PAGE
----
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Heartland Outdoors

Carlyle Lake turns 50

Thu, July 06, 2017

CARLYLE – Eldon E. Hazlet never lived to see Carlyle Lake full of water, anglers, boaters and sailors. But generations of recreational users can thank Hazlet and others like him for their hard work to make the largest man-made lake in Illinois a reality.

Fittingly, there’s even a state park along the shores of Carlyle Lake that carries Hazlet’s name. Because without him, there might not be a Carlyle Lake.

The story of Carlyle Lake’s creation traces back to 1938 when the reservoir was first authorized by the Flood Control Act of 1938 and the Kaskaskia River Valley Project.

The Kaskaskia River had long been a source of flooding problems for local residents and farmers and a group of Clinton County citizens started working in the 1930s to find a solution. While the 1938 act seemed to be an answer, World War II understandably diverted attention from flood control for awhile.

But eventually the concept of a lake in Carlyle found a new champion in lawyer Hazlet, who came to the community in 1950.

“Like all great leaders, Eldon Hazlet was known to be a compassionate listener,” said Jackie Taylor, assistant operations manager at Carlyle Lake. “He heard the complaints about the rampaging river and its toll on local crops. He heard of the Flood Control Act and the efforts in the past to develop the region.”

And he was uniquely suited to do something about those problems. Before long, Hazlet was named president of the Kaskaskia Valley Association and was toiling behind the scenes in Illinois and Washington to push for flood-control lakes.

Thanks in part to his efforts, Congress decided to fund a study that eventually recommended building major reservoirs at Shelbyville and Carlyle, as well as a downstream levee system.

By 1957, the U.S. Army Corps of Engineerss had a comprehensive plan for the Kaskaskia River Basin Project that was to include the Carlyle and Shelbyville reservoir projects. Congress then passed the Flood Control Act in July of 1958 and groundbreaking on the Carlyle Lake dam was started in October of 1958.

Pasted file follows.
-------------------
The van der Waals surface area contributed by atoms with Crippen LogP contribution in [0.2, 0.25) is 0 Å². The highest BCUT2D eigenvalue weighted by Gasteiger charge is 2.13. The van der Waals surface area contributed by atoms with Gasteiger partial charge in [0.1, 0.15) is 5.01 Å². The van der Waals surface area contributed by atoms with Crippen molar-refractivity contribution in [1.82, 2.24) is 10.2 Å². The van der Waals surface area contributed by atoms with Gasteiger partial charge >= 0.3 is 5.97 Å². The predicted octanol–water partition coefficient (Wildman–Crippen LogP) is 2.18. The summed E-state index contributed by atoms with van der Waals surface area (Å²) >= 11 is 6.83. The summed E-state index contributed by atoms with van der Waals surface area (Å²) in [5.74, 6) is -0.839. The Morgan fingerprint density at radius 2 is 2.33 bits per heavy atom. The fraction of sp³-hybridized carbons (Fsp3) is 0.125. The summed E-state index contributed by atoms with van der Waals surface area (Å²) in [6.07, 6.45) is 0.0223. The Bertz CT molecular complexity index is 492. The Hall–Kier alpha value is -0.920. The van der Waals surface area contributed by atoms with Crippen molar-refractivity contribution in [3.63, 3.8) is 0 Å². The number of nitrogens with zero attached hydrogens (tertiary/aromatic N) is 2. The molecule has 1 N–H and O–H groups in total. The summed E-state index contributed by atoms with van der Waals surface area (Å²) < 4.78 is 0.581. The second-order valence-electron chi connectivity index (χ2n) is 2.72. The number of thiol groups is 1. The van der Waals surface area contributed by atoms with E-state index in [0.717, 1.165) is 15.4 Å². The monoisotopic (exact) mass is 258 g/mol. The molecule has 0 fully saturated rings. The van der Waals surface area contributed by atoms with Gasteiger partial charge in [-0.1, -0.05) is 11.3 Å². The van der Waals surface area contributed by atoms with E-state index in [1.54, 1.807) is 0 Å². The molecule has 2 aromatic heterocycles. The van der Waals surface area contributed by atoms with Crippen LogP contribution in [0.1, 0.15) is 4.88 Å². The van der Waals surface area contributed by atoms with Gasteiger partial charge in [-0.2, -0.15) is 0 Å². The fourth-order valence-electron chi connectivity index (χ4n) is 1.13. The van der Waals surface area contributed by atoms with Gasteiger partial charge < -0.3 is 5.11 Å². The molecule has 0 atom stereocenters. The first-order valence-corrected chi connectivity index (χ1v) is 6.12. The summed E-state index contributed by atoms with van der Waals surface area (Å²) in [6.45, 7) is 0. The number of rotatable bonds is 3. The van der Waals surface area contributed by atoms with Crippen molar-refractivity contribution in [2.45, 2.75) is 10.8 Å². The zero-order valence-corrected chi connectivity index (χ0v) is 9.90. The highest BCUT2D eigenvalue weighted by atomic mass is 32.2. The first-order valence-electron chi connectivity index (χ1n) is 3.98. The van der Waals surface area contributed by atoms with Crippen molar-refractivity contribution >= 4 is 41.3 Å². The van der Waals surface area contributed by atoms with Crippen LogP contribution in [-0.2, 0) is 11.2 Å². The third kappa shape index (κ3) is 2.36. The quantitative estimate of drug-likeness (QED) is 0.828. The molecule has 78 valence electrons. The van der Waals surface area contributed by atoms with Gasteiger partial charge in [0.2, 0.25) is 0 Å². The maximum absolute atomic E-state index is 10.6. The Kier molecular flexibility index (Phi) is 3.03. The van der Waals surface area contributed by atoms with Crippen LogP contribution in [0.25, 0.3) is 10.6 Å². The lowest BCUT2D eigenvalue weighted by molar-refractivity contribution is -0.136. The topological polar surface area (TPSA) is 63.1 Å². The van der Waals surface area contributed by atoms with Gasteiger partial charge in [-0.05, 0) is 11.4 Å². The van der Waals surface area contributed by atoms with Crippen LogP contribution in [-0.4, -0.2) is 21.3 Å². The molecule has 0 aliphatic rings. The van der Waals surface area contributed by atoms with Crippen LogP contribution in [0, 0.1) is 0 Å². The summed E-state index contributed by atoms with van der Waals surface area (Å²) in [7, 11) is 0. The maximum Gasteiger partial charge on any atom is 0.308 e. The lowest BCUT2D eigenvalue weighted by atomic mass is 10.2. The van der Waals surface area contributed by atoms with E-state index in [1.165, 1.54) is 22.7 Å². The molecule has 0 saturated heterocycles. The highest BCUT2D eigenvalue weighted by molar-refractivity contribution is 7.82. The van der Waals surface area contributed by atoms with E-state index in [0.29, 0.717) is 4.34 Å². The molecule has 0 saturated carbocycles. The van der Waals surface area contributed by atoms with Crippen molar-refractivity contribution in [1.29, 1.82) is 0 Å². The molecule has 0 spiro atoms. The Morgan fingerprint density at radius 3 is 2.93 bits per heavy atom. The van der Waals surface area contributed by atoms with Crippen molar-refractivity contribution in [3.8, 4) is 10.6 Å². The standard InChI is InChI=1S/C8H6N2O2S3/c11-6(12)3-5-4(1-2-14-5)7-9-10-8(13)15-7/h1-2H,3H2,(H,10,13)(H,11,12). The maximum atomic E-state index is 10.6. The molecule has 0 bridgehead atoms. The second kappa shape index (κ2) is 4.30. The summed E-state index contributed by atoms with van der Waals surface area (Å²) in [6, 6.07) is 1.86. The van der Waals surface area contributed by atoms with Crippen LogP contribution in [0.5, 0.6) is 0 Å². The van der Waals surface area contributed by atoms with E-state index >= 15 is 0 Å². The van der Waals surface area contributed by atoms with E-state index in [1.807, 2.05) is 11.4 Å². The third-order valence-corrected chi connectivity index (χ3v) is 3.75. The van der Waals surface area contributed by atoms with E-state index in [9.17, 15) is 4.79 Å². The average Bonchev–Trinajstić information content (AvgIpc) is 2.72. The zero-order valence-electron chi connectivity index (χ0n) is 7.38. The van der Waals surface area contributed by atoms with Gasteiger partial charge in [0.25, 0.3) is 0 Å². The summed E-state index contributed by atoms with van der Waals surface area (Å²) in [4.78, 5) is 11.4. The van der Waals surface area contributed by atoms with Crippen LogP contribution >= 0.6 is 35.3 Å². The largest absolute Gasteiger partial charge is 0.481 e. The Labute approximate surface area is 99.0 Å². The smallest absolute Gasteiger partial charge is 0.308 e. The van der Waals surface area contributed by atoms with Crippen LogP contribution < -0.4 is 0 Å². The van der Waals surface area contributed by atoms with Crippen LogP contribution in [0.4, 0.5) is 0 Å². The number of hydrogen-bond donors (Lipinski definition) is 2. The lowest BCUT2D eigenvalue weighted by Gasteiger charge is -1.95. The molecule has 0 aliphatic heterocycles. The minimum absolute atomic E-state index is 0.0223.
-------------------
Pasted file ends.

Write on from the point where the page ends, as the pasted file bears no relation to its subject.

In building the dam, workers had to clear more than 1 million cubic yards of soil to reach bedrock. Then more than 8 million yards of earth were used to build the dam and another 130,000 yards of concrete were poured to create the spillway.

Acquiring the 26,000 acres needed for the lake took time and, in some cases, created ill will with residents who were forced to give up their land. In some cases, homesteads were moved to higher ground or other locations.

Other issues included relocating the Chicago, Burlington and Quincy Railroad at Keyesport in the fall of 1965 at a cost of $7 million, according to the Breese Journal, which provided much of the background for this article.

Cemeteries were also an issue, as an estimated 600 burials in seven cemeteries were relocated and three cemeteries on the edge of the lake were raised.

Through it all, work continued on the reservoir, aided in part by very favorable weather that often had work running ahead of schedule.

Unfortunately, Hazlet did not live long enough to see the lake fill. Liver cancer claimed Hazlet at age 44 in 1966 – one year before the gates at the dam were closed by Gov. Otto Kerner on June 7, 1967.

“Much of what we celebrate here today was due to his tireless efforts,” Kerner said at the gate closing. “To his memory then, I do hereby designate the west shore of this reservoir as Eldon E. Hazlet Conservation Area.”

In the years since, Carlyle Lake has served a wide variety of roles and has been an economic force for local communities. According to Colonel Anthony Mitchell of the Corps’ St. Louis District, the lake:

• attracts 2.5 million visitors per year with an estimated $80 million in visitor spending done within 30 miles of the project;

• has helped prevent $1 billion in flood damage in the past 10 years;

• provides a water supply that serves more than 100,000 people;

• provides wildlife habitat for a wide variety of species and offers recreational opportunities for many, including serving as host site for the annual Illinois High School Association state bass fishing championships.

“Balancing the lake’s many purposes – conservation, flood control, water supply and quality, recreation opportunity, and navigation – is no easy task. It takes commitment from the community, the citizens, and stakeholders to achieve success,” Col. Mitchell said. “Yet here we are celebrating 50 years of success. Fifty years of the Corps partnering with countless organizations, citizens, and stakeholders – and those same entities partnering with each other, all for the greater good across four major regions of the watershed.” 

“And yes, some famously fantastic sailing,” he added. 


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